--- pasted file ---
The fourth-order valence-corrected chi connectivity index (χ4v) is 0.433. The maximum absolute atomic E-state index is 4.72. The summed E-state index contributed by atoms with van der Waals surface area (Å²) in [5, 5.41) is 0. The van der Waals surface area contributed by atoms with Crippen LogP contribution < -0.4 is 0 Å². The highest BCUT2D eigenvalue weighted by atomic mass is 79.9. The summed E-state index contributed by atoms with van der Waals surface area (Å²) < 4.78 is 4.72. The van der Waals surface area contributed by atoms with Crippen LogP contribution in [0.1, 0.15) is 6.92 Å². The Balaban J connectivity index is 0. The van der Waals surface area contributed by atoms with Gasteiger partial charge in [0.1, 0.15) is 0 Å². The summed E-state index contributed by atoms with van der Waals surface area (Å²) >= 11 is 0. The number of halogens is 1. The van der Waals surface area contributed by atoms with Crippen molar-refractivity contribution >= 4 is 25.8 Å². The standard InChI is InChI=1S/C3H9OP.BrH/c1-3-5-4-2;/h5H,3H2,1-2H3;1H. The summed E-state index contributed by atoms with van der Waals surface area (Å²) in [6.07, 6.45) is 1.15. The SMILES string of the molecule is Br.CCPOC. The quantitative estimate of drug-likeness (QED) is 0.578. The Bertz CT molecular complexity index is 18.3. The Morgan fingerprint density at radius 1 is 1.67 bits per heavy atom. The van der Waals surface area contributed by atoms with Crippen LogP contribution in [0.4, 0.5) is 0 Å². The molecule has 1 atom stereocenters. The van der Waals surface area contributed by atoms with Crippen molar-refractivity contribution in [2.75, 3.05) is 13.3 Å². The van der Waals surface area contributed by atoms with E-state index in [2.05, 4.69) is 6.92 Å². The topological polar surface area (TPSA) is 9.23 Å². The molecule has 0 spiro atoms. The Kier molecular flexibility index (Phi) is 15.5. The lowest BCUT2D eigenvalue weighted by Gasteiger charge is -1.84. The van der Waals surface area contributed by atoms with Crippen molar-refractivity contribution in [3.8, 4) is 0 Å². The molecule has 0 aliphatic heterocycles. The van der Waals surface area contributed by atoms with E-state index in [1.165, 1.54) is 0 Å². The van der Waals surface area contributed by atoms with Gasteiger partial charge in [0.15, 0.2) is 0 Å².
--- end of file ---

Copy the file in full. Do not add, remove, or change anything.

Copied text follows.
The fourth-order valence-corrected chi connectivity index (χ4v) is 0.433. The maximum absolute atomic E-state index is 4.72. The summed E-state index contributed by atoms with van der Waals surface area (Å²) in [5, 5.41) is 0. The van der Waals surface area contributed by atoms with Crippen LogP contribution < -0.4 is 0 Å². The highest BCUT2D eigenvalue weighted by atomic mass is 79.9. The summed E-state index contributed by atoms with van der Waals surface area (Å²) < 4.78 is 4.72. The van der Waals surface area contributed by atoms with Crippen LogP contribution in [0.1, 0.15) is 6.92 Å². The Balaban J connectivity index is 0. The van der Waals surface area contributed by atoms with Gasteiger partial charge in [0.1, 0.15) is 0 Å². The summed E-state index contributed by atoms with van der Waals surface area (Å²) >= 11 is 0. The number of halogens is 1. The van der Waals surface area contributed by atoms with Crippen molar-refractivity contribution >= 4 is 25.8 Å². The standard InChI is InChI=1S/C3H9OP.BrH/c1-3-5-4-2;/h5H,3H2,1-2H3;1H. The summed E-state index contributed by atoms with van der Waals surface area (Å²) in [6.07, 6.45) is 1.15. The SMILES string of the molecule is Br.CCPOC. The quantitative estimate of drug-likeness (QED) is 0.578. The Bertz CT molecular complexity index is 18.3. The Morgan fingerprint density at radius 1 is 1.67 bits per heavy atom. The van der Waals surface area contributed by atoms with Crippen LogP contribution in [0.4, 0.5) is 0 Å². The molecule has 1 atom stereocenters. The van der Waals surface area contributed by atoms with Crippen molar-refractivity contribution in [2.75, 3.05) is 13.3 Å². The van der Waals surface area contributed by atoms with E-state index in [2.05, 4.69) is 6.92 Å². The topological polar surface area (TPSA) is 9.23 Å². The molecule has 0 spiro atoms. The Kier molecular flexibility index (Phi) is 15.5. The lowest BCUT2D eigenvalue weighted by Gasteiger charge is -1.84. The van der Waals surface area contributed by atoms with Crippen molar-refractivity contribution in [3.8, 4) is 0 Å². The molecule has 0 aliphatic heterocycles. The van der Waals surface area contributed by atoms with E-state index in [1.165, 1.54) is 0 Å². The van der Waals surface area contributed by atoms with Gasteiger partial charge in [0.15, 0.2) is 0 Å².